WASHINGTON — President Trump on Tuesday called on the Food and Drug Administration to speed the approval of drugs to treat life-threatening diseases, deriding the agency’s current process as “slow and burdensome.”

In an address to a joint session of Congress, Trump said that the FDA approval process “keeps too many advances … from reaching those in need.”

He noted that his speech was taking place on Rare Disease Day and cited the case of Megan Crowley, who was diagnosed with Pompe disease, a rare condition that leads to muscle and respiratory damage, and who was among the first lady’s guests during the joint session of Congress.


“Megan’s dad, John, fought with everything he had to save the life of his precious child,” Trump said. “He founded a company to look for a cure, and helped develop the drug that saved Megan’s life. Today she is 20 years old — and a sophomore at Notre Dame.”

“If we slash the restraints, not just at the FDA but across our government, then we will be blessed with far more miracles like Megan,” Trump said.

Throughout the presidential campaign, Trump called for the elimination of regulations and faster drug approvals. But he has not described how precisely he would speed those approvals and has not yet nominated a commissioner to head the FDA.

The two top candidates mentioned by his transition team are Dr. Scott Gottlieb, a former FDA deputy commissioner, and Jim O’Neill, a Silicon Valley protégé of billionaire Peter Thiel. Gottlieb has received bipartisan support, while O’Neill has met derision with his past comments that FDA need only determine if drugs are safe, not whether they actually work.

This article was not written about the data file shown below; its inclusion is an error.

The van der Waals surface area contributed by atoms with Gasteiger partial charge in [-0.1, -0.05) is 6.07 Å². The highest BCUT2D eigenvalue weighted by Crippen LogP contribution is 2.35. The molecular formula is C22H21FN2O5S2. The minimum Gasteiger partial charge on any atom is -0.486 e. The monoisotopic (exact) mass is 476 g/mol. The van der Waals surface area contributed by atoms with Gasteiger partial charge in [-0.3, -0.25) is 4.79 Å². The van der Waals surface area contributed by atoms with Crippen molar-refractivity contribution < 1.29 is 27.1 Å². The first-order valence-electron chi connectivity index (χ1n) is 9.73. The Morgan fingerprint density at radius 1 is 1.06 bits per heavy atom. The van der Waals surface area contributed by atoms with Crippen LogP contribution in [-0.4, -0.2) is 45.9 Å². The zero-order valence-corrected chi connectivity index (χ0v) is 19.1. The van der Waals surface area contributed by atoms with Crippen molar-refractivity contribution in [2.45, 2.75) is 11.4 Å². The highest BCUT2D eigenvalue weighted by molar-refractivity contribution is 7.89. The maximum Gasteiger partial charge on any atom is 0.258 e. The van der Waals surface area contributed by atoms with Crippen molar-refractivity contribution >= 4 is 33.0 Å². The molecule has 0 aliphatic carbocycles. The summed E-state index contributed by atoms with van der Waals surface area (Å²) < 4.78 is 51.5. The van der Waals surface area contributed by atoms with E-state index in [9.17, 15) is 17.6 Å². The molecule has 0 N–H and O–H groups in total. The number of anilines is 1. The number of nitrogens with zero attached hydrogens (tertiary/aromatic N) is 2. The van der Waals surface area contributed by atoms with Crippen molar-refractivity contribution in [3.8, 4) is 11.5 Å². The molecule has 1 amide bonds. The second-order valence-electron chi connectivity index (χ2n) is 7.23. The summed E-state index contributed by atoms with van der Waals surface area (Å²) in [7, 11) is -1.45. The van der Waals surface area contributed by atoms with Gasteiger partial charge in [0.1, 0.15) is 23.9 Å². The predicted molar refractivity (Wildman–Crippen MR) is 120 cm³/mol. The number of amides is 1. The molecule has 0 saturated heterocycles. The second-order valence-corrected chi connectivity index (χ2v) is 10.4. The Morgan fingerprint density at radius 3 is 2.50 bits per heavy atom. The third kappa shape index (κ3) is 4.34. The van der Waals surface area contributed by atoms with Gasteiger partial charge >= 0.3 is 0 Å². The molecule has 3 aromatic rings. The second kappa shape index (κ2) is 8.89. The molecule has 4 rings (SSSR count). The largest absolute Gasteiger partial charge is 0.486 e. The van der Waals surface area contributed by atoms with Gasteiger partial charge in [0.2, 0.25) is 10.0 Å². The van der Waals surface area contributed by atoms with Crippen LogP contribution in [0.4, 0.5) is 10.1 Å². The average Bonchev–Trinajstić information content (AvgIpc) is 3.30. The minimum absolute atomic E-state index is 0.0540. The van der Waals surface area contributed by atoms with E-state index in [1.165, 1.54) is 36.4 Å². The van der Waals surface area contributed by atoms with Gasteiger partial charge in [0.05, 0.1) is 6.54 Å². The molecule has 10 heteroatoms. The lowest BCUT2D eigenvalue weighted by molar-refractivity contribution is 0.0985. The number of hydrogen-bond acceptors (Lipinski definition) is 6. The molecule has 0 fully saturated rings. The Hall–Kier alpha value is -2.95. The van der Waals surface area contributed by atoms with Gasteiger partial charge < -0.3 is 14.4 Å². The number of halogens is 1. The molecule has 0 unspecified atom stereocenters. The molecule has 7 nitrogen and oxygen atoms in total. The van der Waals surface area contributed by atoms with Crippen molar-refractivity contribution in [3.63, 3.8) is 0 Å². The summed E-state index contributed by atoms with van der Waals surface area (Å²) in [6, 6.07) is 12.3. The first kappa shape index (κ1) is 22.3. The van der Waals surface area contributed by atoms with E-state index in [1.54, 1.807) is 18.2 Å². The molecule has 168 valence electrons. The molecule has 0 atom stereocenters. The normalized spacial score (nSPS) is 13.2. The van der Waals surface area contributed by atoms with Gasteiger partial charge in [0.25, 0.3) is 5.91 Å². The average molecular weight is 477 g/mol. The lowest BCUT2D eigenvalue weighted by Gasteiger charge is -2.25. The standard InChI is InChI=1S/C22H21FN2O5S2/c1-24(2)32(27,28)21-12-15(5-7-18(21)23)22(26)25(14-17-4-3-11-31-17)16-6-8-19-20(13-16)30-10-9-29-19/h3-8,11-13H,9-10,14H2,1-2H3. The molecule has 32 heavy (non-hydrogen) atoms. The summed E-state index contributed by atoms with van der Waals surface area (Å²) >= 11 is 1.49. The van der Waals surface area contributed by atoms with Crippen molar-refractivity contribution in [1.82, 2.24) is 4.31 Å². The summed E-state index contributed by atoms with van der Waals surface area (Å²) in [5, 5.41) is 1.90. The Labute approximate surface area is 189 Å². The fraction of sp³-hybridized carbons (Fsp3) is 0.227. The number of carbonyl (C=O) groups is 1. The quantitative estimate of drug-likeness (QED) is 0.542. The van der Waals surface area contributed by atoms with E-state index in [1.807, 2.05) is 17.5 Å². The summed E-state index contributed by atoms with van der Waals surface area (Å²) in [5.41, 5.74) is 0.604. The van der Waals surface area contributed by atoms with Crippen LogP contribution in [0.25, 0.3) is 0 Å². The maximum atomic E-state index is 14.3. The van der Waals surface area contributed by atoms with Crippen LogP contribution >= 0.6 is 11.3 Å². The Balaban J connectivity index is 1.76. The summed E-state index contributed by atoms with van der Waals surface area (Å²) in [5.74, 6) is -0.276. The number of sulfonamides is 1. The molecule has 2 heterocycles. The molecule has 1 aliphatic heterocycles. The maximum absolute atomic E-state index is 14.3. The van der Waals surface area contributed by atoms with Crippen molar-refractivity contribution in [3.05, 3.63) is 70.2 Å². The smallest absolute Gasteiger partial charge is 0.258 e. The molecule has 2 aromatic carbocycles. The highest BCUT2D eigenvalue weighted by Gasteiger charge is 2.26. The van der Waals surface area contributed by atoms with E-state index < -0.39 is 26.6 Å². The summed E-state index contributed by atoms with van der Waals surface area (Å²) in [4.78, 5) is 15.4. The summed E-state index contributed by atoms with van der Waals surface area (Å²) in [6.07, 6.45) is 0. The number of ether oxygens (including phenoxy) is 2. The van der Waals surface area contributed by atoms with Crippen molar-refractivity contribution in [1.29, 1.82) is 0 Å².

While promising to overhaul the Affordable Care Act, Trump on Tuesday pointed to the “unnecessary costs that drive up the price of insurance” and pledged to pursue reforms to do reduce them — including those aimed at drug costs.

Trump said he would “work to bring down the artificially high price of drugs and bring them down immediately.”

He did not, however, elaborate on what those reforms would be.

The president has harshly criticized the drug industry in the last year and at times supported policies drug makers loathe, such as allowing Medicare to more directly negotiate the prices it pays for prescription drugs. Since meeting with industry leaders earlier this month, however, Trump has spoke more about the need to speed drug approvals.

Dylan Scott contributed reporting.

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  • Do not relieve drug makers of the burden of proving their products are efffective and safe. Yes, thalidomide, also Framingham compounding lab. I do not want to be a test animal!

  • Approving Cempra’s solithromycin (an antibiotic) without requiring the extra financially burdensome safety studies the FDA asked for in December (the company just laid off about 67% of their personnel due to this unexpected demand) could be one of the very first “quick wins” that the Trump administration can rapidly accomplish.

    For more info, see: “Cempra’s Solithromycin And The Great FDA Echo Chamber”, on Seeking Alpha. (An account is needed past the first page.)

    • So, you would rather the public complete the safety studies for Cempra by consuming an inadequately characterised drug? I would add that potential hepatotoxicity is not a trifling thing.

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